Good day. Since Econsultancy does not use Custom Named URI Shorts, how can you come to the above conclusion? What about keyword rich anchor text? What about the relationship of that keyword rich anchor text to the surrounding text? Sure, there's a 301 there but, there is quite a bit that happens prior to that 301 being processed.

I think if you utilized the Custom Name option yourselves, you'd probably have a different view on their effectiveness. You have 140 characters to work with, make every single one of them count in the overall equation. Random Base 36 makes for butt ugly URIs. :)

almost 7 years ago

Chris Lake

Chris Lake, CEO at Empirical Proof

Agree about the butt ugly URLs, though as previously mentioned we don't customise due to the way we track buzz on Twitter. We can join it up but it's not right at the top of the agenda right now. We've filed this under 'nice to have' rather than top priority.

Aesthetics aside, I was under the impression that the 301 redirects *totally* ignored the shortened URL redirection link / URL text, passing on PageRank and anchor text from the host page (as opposed to the link itself). You have any evidence to the contrary? Happy to stand corrected if it works...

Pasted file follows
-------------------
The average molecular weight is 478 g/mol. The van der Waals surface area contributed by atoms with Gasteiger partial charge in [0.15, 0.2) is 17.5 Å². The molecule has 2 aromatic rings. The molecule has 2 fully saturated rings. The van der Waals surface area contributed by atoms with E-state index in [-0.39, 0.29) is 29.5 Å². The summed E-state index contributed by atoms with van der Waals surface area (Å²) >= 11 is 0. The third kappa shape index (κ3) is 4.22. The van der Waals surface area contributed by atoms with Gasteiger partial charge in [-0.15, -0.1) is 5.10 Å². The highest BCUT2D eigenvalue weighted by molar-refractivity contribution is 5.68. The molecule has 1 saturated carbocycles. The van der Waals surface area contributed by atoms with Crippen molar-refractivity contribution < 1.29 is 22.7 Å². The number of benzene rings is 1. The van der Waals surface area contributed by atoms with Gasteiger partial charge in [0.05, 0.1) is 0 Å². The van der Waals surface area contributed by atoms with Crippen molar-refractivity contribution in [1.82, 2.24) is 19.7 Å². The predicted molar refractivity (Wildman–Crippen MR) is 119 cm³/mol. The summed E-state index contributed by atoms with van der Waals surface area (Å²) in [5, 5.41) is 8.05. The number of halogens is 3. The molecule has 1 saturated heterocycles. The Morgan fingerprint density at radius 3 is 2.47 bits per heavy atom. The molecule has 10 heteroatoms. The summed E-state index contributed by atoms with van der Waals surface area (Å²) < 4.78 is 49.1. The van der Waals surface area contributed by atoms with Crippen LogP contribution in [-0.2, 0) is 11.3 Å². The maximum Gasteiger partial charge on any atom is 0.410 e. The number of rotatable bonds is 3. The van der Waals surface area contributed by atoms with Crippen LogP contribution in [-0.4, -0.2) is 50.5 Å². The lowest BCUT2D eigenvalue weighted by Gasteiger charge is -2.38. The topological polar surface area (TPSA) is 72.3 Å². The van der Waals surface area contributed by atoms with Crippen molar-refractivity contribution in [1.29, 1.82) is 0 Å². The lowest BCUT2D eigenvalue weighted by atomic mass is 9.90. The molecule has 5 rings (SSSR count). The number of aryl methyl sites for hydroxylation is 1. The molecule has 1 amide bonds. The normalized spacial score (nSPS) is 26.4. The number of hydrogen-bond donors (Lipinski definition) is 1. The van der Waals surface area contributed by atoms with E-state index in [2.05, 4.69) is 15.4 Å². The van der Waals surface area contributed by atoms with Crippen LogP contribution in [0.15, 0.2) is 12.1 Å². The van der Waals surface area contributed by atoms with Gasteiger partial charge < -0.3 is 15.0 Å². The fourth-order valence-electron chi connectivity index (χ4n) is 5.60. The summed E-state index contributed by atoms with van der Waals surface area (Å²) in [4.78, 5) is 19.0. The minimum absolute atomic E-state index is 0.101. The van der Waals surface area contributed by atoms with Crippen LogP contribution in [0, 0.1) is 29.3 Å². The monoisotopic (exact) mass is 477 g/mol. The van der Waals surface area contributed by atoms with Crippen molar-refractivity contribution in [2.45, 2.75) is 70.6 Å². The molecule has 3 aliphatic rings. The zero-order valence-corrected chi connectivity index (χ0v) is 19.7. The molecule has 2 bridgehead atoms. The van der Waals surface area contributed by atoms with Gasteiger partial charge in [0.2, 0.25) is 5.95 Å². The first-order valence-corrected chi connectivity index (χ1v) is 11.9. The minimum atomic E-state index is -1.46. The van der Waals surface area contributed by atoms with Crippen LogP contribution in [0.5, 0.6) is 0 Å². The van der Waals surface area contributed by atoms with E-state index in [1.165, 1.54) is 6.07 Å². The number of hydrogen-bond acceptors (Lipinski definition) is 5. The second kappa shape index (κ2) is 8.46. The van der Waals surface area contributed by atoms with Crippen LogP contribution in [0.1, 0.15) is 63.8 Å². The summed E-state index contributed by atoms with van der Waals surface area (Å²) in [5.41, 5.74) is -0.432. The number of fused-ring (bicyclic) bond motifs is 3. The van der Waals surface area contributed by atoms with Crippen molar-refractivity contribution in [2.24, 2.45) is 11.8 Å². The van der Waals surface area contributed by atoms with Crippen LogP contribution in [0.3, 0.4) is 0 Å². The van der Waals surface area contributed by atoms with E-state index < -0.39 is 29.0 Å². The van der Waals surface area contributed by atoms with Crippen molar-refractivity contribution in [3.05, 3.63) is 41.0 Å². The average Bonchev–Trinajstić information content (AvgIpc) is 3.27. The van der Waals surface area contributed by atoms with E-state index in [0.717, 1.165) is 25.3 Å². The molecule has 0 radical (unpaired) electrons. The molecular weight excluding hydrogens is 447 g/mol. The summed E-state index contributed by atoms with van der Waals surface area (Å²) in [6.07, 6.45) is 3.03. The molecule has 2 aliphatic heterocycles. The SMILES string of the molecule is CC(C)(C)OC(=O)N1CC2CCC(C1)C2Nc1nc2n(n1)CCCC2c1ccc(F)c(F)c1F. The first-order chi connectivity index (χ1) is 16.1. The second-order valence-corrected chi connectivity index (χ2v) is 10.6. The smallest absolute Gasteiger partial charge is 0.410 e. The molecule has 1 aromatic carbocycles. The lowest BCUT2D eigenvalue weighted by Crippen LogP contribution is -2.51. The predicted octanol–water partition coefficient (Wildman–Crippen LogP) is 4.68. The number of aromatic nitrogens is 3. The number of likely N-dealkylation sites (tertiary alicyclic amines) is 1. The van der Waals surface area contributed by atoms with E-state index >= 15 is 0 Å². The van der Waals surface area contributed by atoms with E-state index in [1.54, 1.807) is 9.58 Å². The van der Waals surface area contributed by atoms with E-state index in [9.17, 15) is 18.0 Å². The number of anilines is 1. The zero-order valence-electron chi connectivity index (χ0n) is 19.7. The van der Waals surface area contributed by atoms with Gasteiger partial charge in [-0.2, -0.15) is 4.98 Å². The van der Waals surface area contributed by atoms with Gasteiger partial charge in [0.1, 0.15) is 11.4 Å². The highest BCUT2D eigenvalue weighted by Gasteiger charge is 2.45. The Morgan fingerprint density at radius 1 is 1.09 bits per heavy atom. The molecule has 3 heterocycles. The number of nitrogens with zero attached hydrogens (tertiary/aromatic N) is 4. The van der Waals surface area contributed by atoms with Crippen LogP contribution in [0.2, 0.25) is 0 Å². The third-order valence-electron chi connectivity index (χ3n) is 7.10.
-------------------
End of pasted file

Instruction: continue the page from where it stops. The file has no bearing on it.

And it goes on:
almost 7 years ago

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pageoneresults

We can join it up but it's not right at the top of the agenda right now. We've filed this under 'nice to have' rather than top priority.

Understood. That is how most entities would handle the situation. That's one of the issues I run into with Corporate America all the time too. They tend to low prioritize the things that have long term beneficial impact.

Aesthetics aside, I was under the impression that the 301 redirects *totally* ignored the shortened URL redirection link / URL text, passing on PageRank and anchor text from the host page (as opposed to the link itself).

You're talking about the "immediate" effects. There are long term benefits at play here. At the same time that 301 is being processed, there are other textual processing routines taking place.